(Granted, Clemente played his prime years in a low-scoring era, while Musial did not. According to STATS, Inc., the league scoring average was 4.12 runs a game over the course of Clemente's career compared to 4.35 in Musial's, and Musial played in a decent hitters' park (an outstanding one in his last five seasons) while Clemente played in a mild pitchers' park.)
--3. The league leaderboards confirm that Musial’s numbers truly reflect his dominance. Musial finished in the top 5 in the league in batting average 17 times. Repeat that to yourself a few times (Clemente did it 10 times, still an impressive figure). There were seven batting titles in there, to Clemente’s four. And hitting for average was Clemente’s strong suit. Musial was Top 5 in slugging 14 times to twice for Clemente, top 5 in on base percentage 15 times (Clemente did it twice, although he was sixth three times), first or second in the league in on base plus slugging (OPS) ten times to Clemente’s one. First or second in runs scored nine times (Clemente was in the top 10 three times, finishing as high as fourth); top 10 in RBI 15 times to Clemente’s three. Fifteen times.
In 1948, Musial led the NL in batting, slugging, on base, runs, RBI, doubles, triples, hits, and total bases. He was second in at bats, third in homers, seventh in walks. He led the league in more offensive categories in one season than Clemente did in his entire career. He was one of only two NL players to have 400 total bases in a season between World War II and the opening of Coors Field.
--4. Baseball-reference.com lists the career leaders in “black ink” (league leads, with special weight given to the most important categories) and “grey ink” (finishing among the league leaders); Musial trails only Ruth, Cobb, Hornsby and Williams on the black ink list (Clemente is 80th) and only Cobb and Aaron in grey ink (Clemente is 74th). Talk about not even being in the same class.
--5. OK, the stats aren’t everything. What about the respect of the people who saw them play? Musial’s nickname wasn’t just a catchy rhyme; from 1943 to at least 1954, Stan Musial really was “the Man” in the National League – the one guy nobody wanted to face. He won three MVP awards and drew more votes for the MVP, over the course of his career, than anyone else. Ever. More than Mays or Aaron, more than Mickey or Yogi or Joe D., more than Williams or Barry Bonds or any other legend you can think of (the modern MVP started in 1931). He terrorized the Dodgers, the Cards’ chief rivals in the NL in those days; it was the Brooklyn fans who gave him his nickname.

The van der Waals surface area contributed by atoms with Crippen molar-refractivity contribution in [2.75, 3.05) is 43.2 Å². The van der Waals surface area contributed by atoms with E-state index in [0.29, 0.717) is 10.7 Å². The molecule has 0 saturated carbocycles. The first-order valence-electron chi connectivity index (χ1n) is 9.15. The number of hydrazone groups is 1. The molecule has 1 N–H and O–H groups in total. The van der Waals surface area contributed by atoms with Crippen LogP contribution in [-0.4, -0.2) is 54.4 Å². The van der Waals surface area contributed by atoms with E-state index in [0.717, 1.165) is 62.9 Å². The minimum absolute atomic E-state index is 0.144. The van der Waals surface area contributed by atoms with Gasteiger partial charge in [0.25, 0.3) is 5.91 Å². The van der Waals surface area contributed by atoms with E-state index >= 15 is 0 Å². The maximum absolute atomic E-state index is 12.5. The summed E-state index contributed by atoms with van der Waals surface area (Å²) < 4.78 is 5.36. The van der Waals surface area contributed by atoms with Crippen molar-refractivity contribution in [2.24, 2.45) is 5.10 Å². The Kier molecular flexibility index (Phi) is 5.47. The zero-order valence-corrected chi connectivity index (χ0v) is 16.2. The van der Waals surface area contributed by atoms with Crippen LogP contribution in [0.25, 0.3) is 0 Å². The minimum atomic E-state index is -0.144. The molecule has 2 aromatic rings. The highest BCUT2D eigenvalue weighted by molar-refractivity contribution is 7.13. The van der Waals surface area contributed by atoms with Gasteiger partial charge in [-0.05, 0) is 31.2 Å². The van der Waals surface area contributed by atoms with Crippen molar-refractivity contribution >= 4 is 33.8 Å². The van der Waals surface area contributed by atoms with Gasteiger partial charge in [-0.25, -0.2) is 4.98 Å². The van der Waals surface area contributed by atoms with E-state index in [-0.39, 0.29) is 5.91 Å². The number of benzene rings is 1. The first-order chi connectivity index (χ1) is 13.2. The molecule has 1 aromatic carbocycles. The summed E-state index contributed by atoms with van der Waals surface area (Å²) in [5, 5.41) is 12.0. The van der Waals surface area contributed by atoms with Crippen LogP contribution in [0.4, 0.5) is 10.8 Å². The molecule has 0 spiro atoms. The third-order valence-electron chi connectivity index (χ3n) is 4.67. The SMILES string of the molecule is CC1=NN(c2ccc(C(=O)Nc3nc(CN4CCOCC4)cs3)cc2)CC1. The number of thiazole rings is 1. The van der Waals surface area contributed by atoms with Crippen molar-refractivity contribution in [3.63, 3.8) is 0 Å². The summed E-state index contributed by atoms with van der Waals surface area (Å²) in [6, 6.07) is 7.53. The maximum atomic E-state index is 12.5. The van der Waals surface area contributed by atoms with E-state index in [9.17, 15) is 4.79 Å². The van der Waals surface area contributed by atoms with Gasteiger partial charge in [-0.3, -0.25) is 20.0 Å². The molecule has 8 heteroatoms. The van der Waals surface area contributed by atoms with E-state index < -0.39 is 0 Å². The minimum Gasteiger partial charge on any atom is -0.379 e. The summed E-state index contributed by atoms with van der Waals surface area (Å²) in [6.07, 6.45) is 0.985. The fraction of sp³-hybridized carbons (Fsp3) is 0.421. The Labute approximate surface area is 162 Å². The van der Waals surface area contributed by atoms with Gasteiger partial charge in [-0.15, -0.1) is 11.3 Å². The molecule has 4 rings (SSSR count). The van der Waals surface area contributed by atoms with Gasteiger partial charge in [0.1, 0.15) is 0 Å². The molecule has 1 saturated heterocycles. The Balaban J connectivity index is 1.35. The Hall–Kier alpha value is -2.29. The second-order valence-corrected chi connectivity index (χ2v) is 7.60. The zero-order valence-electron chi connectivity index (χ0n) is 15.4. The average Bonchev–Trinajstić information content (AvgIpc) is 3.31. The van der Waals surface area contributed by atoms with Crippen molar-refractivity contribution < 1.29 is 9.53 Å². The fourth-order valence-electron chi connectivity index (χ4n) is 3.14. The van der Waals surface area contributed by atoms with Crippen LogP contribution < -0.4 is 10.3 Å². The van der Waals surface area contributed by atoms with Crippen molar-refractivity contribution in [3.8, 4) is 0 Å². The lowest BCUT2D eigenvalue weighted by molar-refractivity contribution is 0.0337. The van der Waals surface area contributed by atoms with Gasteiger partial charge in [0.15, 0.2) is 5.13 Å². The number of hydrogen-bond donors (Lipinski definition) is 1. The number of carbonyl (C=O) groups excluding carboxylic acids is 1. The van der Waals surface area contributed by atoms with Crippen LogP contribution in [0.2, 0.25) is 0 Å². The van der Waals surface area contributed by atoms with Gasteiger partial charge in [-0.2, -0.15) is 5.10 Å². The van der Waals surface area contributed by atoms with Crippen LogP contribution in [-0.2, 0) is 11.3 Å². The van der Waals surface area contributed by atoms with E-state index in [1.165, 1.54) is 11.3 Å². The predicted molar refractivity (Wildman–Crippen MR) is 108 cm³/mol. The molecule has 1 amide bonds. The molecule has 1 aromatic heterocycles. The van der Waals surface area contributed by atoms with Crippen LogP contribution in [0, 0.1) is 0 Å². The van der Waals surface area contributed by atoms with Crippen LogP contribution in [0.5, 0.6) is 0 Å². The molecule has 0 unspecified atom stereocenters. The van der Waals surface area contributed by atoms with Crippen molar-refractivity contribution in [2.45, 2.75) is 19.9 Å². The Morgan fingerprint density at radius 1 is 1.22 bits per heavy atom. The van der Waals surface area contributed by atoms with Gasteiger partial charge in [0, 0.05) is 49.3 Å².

Clemente was selected to the All-Star Team in 12 different seasons? Try 20 for Stan the Man. Now, Clemente was very well respected. In 1966, Sandy Koufax went 27-9 and had a league-leading 1.73 ERA in 323 innings for a team that won the pennant with a below-average offense. The writers gave Clemente the MVP even though he failed to finish in the top 5 in the league in slugging or on base percentage. That says a lot. On the other hand, Clemente clearly outhit Orlando Cepeda the following year, and Cepeda (playing first base by this point) won the award unanimously. But you could win 7 MVP awards and get fewer votes than Musial did over the years. That is respect.
ITEM: CLEMENTE vs. THE FIELD
Let’s try Clemente against the field – here are his lifetime numbers again compared, in order, to two contemporaries (Frank Robinson and Al Kaline), one dead-ball era star (Tris Speaker), and two from higher-scoring eras (Mel Ott and Barry Bonds). Note again that Clemente played fewer games (about two full seasons’s worth) than any of these guys but Bonds and, unlike all except Bonds, he had no declining years: